The severe cold snap, known in folklore as a â€˜dogwood winter,' followed an unusually warm March that caused plants to leaf out and bloom early.
NASHVILLE - Don and Katie Henry celebrated their 50th wedding anniversary on their Robertson County farm Saturday morning while record low temperatures outside were destroying all their crops.
Twenty acres of peaches, nine acres of blackberries and seven acres of strawberries at K-D Orchard were wiped out - their worst loss in 25 years of business in Robertson County north of Nashville.
"For fruit, there's a big difference between when temperatures are 25 or 26 degrees and when they reach 19 or 20," Don Henry said. "Around here it was 19 or 20."
Temperatures in the 20s set record lows in Chattanooga, Memphis, Knoxville and Nashville this weekend.
On Monday, state officials had not yet assessed how much harm the freeze had done to crops, but several farmers surveyed said the damage is bad.
A reporter calling a Sumner County farm on Monday and asking whether she had reached Bradley's Kountry Acres received the response, "What's left of it."
Asking if the person on the phone was Mike Bradley got the answer, "What's left of him." Bradley said he had been up since Thursday trying to protect his strawberry crop from the freeze.
"We're hoping we were able to save the majority (of the strawberries)," he said, "but we're pretty sure the peach crop and blackberry crop are going to be a total loss."
Bradley's strawberries were still covered in anticipation of cold temperatures again Monday night, but he had made spot checks of a few plants and thought they would survive.
The severe cold snap, known in folklore as a "dogwood winter," followed an unusually warm March that caused plants to leaf out and bloom early.
"The unusually warm weather just pushed everything out ahead of schedule," Bradley said.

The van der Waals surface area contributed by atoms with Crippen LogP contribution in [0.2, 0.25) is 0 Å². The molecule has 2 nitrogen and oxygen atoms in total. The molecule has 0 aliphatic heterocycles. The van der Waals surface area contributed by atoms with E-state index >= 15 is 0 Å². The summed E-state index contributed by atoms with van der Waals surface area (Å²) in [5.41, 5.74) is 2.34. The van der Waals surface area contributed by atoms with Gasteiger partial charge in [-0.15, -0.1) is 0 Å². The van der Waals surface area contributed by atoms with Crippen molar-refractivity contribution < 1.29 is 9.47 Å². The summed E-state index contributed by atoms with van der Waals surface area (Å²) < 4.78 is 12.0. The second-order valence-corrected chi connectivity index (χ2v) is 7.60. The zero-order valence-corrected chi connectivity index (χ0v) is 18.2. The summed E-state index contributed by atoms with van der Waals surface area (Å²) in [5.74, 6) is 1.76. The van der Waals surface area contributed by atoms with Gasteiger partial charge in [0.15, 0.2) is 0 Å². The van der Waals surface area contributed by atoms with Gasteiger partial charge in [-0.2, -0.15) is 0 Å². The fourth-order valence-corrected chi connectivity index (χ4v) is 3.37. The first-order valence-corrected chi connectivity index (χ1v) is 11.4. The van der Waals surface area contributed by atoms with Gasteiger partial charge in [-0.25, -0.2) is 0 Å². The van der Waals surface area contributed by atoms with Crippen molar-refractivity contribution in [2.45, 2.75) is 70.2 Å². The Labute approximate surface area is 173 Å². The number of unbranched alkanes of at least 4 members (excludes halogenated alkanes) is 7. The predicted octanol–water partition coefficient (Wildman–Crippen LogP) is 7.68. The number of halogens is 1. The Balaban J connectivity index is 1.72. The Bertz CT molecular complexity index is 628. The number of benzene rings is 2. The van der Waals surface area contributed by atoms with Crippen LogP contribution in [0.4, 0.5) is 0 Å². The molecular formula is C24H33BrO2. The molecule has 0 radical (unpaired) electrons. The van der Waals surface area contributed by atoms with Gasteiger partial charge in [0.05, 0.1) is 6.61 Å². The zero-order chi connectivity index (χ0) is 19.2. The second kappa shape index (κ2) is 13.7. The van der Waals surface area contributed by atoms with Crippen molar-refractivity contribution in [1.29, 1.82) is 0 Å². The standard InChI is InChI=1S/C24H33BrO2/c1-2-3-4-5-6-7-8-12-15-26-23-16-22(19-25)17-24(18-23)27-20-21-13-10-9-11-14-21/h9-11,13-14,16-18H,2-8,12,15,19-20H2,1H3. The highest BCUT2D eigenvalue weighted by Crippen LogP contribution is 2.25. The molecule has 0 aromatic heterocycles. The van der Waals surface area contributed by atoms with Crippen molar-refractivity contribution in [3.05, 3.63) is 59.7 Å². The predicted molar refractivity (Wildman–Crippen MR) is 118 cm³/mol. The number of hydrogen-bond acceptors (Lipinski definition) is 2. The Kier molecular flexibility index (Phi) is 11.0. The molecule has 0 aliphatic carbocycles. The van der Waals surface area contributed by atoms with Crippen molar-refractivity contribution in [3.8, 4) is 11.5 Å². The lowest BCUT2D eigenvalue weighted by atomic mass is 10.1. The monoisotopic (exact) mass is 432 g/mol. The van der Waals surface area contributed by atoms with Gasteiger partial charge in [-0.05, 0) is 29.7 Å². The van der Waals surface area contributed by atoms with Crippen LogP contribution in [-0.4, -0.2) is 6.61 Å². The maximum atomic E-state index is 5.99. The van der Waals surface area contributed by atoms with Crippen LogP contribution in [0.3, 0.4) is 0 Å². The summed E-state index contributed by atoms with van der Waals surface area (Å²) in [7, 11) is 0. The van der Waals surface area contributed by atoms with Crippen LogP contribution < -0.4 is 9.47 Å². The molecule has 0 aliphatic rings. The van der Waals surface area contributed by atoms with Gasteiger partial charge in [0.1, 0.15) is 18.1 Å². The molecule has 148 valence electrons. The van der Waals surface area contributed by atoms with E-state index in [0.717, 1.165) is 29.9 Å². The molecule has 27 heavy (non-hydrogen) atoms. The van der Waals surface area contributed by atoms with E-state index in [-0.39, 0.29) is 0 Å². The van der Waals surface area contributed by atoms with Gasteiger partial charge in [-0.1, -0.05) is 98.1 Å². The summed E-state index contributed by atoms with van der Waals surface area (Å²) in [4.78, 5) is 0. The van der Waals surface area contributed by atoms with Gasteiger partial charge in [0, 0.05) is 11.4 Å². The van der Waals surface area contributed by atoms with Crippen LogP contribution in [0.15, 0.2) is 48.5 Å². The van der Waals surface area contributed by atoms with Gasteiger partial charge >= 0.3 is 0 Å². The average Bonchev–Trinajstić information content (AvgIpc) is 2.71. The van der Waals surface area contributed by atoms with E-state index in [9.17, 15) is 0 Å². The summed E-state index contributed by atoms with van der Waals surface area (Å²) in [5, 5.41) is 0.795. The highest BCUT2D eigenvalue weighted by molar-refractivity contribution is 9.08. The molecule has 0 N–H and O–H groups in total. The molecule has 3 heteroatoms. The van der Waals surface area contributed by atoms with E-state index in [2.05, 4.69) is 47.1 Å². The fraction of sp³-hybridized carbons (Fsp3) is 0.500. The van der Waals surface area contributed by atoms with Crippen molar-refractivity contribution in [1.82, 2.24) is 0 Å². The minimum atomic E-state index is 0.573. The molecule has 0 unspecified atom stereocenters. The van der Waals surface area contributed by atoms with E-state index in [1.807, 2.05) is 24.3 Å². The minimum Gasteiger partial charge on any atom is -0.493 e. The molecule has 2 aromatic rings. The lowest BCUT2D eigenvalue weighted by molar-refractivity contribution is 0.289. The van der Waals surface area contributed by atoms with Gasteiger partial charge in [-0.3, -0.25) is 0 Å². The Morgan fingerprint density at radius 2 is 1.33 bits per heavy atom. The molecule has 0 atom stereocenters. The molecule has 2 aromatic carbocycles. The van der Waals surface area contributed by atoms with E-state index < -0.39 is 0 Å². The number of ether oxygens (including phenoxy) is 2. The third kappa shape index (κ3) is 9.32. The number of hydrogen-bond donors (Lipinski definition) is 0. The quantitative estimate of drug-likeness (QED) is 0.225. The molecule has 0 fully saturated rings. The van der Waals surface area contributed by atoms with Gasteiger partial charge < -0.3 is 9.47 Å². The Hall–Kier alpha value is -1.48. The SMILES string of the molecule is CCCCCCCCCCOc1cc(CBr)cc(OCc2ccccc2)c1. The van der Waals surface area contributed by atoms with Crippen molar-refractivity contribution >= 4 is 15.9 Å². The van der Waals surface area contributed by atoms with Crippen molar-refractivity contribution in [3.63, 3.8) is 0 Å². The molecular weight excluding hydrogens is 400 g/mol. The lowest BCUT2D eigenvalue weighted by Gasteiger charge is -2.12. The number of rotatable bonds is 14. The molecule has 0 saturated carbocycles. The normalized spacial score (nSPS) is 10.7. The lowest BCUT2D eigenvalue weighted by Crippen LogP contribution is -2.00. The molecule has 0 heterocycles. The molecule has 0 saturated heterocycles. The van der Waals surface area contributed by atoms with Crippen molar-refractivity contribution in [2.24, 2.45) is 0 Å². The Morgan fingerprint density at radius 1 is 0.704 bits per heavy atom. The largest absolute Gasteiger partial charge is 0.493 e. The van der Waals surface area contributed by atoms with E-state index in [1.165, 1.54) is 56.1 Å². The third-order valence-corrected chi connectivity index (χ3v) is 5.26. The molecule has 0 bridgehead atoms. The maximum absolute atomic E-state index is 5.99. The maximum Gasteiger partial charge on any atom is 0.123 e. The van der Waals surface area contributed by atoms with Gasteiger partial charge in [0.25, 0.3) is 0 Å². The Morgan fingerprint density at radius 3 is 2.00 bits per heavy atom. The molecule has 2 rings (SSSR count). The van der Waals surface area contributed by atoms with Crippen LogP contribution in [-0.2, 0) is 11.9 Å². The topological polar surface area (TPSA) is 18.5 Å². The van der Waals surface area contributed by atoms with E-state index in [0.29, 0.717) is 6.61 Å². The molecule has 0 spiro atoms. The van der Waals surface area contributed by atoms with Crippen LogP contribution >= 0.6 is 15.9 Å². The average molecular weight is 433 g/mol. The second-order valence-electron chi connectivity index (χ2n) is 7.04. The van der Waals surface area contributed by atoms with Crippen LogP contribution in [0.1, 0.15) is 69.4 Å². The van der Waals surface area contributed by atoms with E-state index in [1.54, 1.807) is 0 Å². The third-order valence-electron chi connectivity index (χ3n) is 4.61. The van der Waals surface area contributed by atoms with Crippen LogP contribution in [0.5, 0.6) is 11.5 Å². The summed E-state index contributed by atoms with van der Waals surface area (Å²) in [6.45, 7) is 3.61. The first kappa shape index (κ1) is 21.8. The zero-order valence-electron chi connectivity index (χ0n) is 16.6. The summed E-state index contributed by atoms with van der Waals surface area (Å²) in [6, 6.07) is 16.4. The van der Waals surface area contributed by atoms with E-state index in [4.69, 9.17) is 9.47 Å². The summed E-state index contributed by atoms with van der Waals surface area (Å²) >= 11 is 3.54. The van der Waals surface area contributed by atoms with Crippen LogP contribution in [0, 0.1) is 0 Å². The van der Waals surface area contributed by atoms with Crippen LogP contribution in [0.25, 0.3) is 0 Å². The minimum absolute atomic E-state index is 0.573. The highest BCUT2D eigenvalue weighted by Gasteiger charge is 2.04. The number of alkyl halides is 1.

The blackberries were blooming and the peaches were already the size of peas when the cold weather hit.
"You kind of expect a few nights around 30 degrees this time of year, but not down in the 20-22 range," he said.
Tennessee Department of Agriculture spokesman Tom Womack said many farmers had planted corn about two weeks early because of the warm March weather. They also planted more corn than normal, anticipating increased demand for ethanol production.
One farmer in West Tennessee had reported on Monday that his 2-inch and 3-inch tall plants were laid over and had turned dark although they were still green near the ground at the stem.
"Farmers are waiting to see if it will come back or they'll have to replant," he said. "It's still early, so there's time to replant, but there's a concern there may be a shortage of seed."
Another crop that could be damaged is winter wheat. Womack said he had heard that at least one Coffee County farmer whose winter wheat crop had been damaged because the grain had already begun to form when the cold hit.
"It will be several days before we know the full extent of the damage to the various crops," he said.
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